They will turn up anywhere; now this one has a temporary home in Two Wells

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SOLVED!  The case of the missing cockroach

It was said to be a mystery, or perhaps a theft; how a six-foot high sculpture of a cockroach weighing more than 500kg could magically up and vanish from its home along Port Wakefield Road, Lower Light, where it has presided for the past 15 years.

But it’s no mystery, there’s been no thieving in the night and it’s all turned out rather well for the future of the iconic “political art” sculptures of nearby Dublin.

The cockroach figure was removed by members of the Two Wells Regional Action Team at the request of the landholder, due to concerns about people climbing fences to get a better look and traffic being hindered along the busy highway.

TWRAT president, Eddie Stubing, said the cockroach was removed, not without some effort and cost to the volunteers mind you, in September and taken to his Adelaide Plains Recycling business outside Two Wells for safekeeping.

Mr Stubing said the action team wanted to keep the sculpture, which is one of seven created during the late 1990s as a protest against the State Government, led by then premier, John Olsen, constructing a waste dump on the outskirts of Dublin.

Other sculptures included a rat, an observatory tower, a Ned Kelly figure on horseback, a space ship, a tin man, and a giant fly.

“We want to find a home for all of these statues as they shouldn’t be lost,” Mr Stubing said. “These spectacular pieces are unique and we will never see the likes of them again.”

Noticing the absence of one of these statues, one concerned Adelaide Plains resident contacted media identity Andrew “Cosi” Costello, of television show ‘South Aussie with Cosi’ fame, via Facebook and he immediately set about hunting it down.

South Australian tourism minister, Leon Bignell, has even become involved, pledging $1000 to a “fighting” fund to restore the cockroach when he met with TWRAT members, statue creator Steve Jones and a few locals on Wednesday November 20.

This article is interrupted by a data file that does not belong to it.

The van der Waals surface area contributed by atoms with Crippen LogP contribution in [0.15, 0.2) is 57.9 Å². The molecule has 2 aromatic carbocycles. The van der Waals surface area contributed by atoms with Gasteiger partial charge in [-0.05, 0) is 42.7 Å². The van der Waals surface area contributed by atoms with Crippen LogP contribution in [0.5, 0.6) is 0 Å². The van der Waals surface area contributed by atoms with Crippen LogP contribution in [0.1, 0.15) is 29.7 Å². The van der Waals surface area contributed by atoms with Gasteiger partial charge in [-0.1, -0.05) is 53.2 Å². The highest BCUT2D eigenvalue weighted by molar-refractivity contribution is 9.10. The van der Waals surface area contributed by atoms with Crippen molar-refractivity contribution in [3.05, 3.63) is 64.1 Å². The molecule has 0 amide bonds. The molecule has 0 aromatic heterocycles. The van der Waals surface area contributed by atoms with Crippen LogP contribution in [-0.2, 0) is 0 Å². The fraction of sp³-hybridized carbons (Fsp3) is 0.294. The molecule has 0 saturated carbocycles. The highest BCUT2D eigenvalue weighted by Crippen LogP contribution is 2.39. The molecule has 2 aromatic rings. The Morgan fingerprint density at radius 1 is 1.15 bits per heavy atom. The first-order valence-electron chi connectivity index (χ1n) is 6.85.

“There’s so much love for the cockroach and we consider these statues a really important series of icons in the state,” Mr Bignell said. “It’s really important we keep these things, we’ve had a whole generation grow up with it all.”

Mr Bignell said he was not aware of too many other political satire art forms in Australia and these sculptures had stood the test of time. “There’s not too many examples of this in Australia, it’s a great tribute to the resilience of the local community and the passion they felt and it’s important from an art point of view and a tourism perspective.”

“Cosi” was tongue in cheek about having bought the cockroach for two slabs of beer, and said once restored they would hopefully spend a bit of time in Rundle Mall for all South Australians and visitors to admire before being donated back to the state.

“I grew up watching these statues pop up,” he said. “As a dad I’m sharing the same thing with my kids, so naturally I want to see them looked after.”

Cosi said the Facebook posting was shared 12,000 times in its first 48 hours, more than 300,000 had read it and 10,000 had “liked” it.

Sculpture creator, and District Council of Mallala Dublin ward councillor, Steve Jones, said it was fantastic news the future of the statue had been secured.

TWRAT vice president, Bev Smith-Trim, said while the outcome for the statue had been positive, she was disappointed someone from the area had gone straight to the media about their concerns rather than asking for an explanation from TWRAT.

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